On the night that Mikhail Gorbachev died, a clip began to spread like wildfire on social networks:
A man and a child walk along a deserted Red Square in Moscow with an umbrella, the ground covered in snow. It looks like one of those frosty days where it’s best to be inside and have lunch with your family.
Dramatic music plays. In the close-up we see a pensive man wearing a black coat and hat, with his smiling granddaughter walking beside him.
In just seconds, they reach their destination: a Pizza Hut restaurant located directly on Red Square – the square that sealed a huge part of Soviet and Russian history.
But why, 24 years later, is this ad being shared as an era-defining artifact?
Because the man in the black coat – the man who practically sells American pizza – is Mikhail Gorbachev himself – the last leader of the Soviet Union.
Gorbachev had doubts about making the ad, and his wife Raisa was even more skeptical of the idea.
On the one hand, he needed money, and a large fee was offered for advertising. The fee, which Gorbachev allegedly used to finance the Gorbachev Foundation, a non-governmental organization created to limit the centralization of power, stop confrontation with Western Europe and the US and restore democracy in institutions.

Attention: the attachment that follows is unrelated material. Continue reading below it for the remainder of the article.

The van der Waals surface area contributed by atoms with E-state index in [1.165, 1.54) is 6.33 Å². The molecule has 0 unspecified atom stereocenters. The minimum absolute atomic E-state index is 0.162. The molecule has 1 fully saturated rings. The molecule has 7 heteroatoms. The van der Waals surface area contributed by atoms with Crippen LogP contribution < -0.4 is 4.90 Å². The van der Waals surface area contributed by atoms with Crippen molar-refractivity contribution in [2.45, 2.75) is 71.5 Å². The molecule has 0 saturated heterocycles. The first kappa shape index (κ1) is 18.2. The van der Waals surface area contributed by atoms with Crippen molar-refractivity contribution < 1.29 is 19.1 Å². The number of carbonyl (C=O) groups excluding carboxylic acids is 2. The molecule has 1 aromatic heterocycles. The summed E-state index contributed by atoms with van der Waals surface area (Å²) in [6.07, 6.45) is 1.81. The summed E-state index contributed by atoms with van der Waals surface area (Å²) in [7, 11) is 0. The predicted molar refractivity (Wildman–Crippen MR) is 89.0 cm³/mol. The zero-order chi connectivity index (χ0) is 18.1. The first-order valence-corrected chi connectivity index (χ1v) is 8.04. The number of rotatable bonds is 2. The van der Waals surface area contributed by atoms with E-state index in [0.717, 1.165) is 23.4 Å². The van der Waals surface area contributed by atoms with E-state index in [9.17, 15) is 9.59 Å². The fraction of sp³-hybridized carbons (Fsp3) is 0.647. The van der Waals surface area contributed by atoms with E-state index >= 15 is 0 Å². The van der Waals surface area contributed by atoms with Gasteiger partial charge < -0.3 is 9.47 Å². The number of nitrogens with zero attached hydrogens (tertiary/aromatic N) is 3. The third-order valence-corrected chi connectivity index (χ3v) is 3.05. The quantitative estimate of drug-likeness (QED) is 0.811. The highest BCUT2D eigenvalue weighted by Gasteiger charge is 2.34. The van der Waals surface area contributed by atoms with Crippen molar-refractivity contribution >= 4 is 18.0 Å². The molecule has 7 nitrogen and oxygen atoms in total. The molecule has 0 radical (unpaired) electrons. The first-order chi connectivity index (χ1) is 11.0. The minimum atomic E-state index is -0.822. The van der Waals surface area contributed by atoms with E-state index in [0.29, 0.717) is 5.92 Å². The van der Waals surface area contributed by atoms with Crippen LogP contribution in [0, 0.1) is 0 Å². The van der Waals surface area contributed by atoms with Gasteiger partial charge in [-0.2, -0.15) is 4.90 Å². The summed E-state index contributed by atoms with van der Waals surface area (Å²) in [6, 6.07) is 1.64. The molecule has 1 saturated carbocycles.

On the other hand, taking part in an advertisement for a huge American corporation would certainly further damage his already bad reputation in Russia. In the end, Gorbachev agreed.
In the ad, a middle-aged man notices the former leader and exclaims, “That’s Gorbachev!” before lamenting, “Because of him, we have an economic mess.” A younger man answers him: “Thanks to him we have opportunities!” – which suggests a generation more open to economic liberalization than the 1990s.
The conversation continues: “instability,” “freedom,” “chaos” and “hope” are all offered as examples of what Gorbachev brought to Russia.
The argument between the two men is interrupted by the intervention of an elderly woman who has her own reason to thank Gorbachev: “Thanks to him we have … Pizza Hut,” she says.
No one can dispute that, and after a second’s thought, the middle-aged man, who had previously been disaffected by Russia’s economic chaos, stands up, raises the slice of pizza in the air, and exclaims, “Glory to Gorbachev!”
This is a real twist. Soon the whole restaurant joins him. Gorbachev smiles and waves, and his granddaughter claps her hands. The idea of the creators of the ad was to use Gorbachev as a source of conflict and pizza as a unifier.
The ad was broadcast internationally but was never shown in Russia, where it was ridiculed by the press. It has acquired cult status in the West and resurfaces every few years on social media as people rediscover the strange controversy of the former Soviet leader selling American pizzas.
Gorbachev will be remembered in many ways – revered in the West for his role in ending the Cold War, but widely disliked in Russia for the economic and social upheaval caused by the collapse of the Soviet Union. Almost 25 years later, this ad shows both sides of that legacy.
And what happened to Pizza Hut in Russia? Nearly a quarter of a century after the ad was shot, the brand is pulling out of the country – in response to the invasion of Ukraine.